Africa: First Plastic Recycling Plant in the Offing

Plans are at an advanced stage to establish the country's first plastic recycling plant, disclosed the director general of Gamplast Company.

Speaking Thursday during a taskforce meeting at the National Environment Agency (NEA) in Kanifing, Mafuji Jatta highlighted that his company is currently working hand-in glove with the Department of Physical Planning to identify a piece of land at the Brikama industrial area for the construction of the said plant.

Jatta explained that the construction of the recycling plant could have started since last year, but that the process of acquiring a piece of land took some time. This, he said, is the reason why his company is engaging the Department of Physical Planning to approve the structure so that construction could begin in earnest.

While disclosing that soon his company will buy from people plastic wastes as soon as the storage is completed, the Gamplastic general manager said it is their hope that by April this year, they would have gone far in their constructions. When completed, Jatta said the recycling plant would complement government's efforts in waste management. "Gamplast has a recycling machine which has [a very low capacity]. But now the recycling machine we are about to bring into the country has a huge capacity," he stated.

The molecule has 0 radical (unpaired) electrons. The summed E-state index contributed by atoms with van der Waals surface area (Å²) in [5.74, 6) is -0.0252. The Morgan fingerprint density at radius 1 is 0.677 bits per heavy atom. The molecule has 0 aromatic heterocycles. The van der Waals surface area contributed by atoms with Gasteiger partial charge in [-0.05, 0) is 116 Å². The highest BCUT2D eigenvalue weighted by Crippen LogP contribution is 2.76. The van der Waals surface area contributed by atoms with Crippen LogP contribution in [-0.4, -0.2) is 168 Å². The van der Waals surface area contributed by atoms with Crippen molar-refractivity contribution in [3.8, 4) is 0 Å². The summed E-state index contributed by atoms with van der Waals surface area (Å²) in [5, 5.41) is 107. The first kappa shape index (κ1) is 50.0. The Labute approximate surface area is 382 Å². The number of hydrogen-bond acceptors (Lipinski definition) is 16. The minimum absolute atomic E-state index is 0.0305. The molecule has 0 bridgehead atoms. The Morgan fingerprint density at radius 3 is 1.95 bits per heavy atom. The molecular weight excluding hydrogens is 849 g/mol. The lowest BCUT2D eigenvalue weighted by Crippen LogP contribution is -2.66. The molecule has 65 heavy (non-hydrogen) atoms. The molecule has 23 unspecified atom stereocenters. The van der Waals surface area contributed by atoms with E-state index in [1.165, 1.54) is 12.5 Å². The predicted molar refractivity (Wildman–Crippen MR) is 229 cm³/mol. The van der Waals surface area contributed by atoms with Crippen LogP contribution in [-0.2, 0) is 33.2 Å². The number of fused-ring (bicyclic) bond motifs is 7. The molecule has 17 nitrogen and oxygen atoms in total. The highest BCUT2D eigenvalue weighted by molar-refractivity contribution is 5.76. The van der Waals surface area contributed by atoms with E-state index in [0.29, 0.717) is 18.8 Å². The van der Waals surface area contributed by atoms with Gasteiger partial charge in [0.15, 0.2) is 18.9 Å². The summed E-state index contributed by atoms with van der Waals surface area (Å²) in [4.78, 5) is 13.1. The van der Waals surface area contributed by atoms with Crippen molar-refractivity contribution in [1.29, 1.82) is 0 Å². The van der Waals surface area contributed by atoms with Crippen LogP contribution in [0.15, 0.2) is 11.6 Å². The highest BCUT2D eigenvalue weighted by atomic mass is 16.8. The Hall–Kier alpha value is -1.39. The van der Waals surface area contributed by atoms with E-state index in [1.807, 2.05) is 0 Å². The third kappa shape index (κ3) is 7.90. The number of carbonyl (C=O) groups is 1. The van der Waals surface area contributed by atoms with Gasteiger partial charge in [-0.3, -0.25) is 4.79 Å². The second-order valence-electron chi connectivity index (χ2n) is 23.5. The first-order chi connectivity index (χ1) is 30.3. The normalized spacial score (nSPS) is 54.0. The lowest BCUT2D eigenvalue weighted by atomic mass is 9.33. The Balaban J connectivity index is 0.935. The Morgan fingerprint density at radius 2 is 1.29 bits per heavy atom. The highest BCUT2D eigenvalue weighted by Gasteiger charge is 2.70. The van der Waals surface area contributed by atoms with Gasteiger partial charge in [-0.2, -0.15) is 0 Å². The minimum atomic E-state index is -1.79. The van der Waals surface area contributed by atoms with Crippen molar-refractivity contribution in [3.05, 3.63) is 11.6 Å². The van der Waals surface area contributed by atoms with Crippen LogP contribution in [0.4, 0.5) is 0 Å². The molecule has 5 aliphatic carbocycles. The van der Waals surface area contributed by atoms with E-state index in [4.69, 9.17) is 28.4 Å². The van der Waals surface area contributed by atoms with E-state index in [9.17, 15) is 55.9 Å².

Jatta said the initiative would be a major sanitary boost for the country, as it will reduce unwarranted littering on the streets, thus making The Gambia a cleaner country. He also stated that the project will promote responsible waste management and reduces environmental hazards.

During the meeting, members of the PWTC also lamented the fact that the Kanifing Municipal Council (KMC) has not been able to install dustbins at strategic locations since the inception of The Gambia "No Plastic" Initiative six months ago. They also suggested sending a reminder to the Council about the issue so that it can be addressed once and for all.

Lamin Samateh of NEA recalled that the PWTC had conducted a tour of water processing facilities meant to assess the level of compliance to standards required for such a business. He informed that during the visit, they discovered that some failed to register their businesses and use unfit machines to process water without proper filtrations as required by the set standards.

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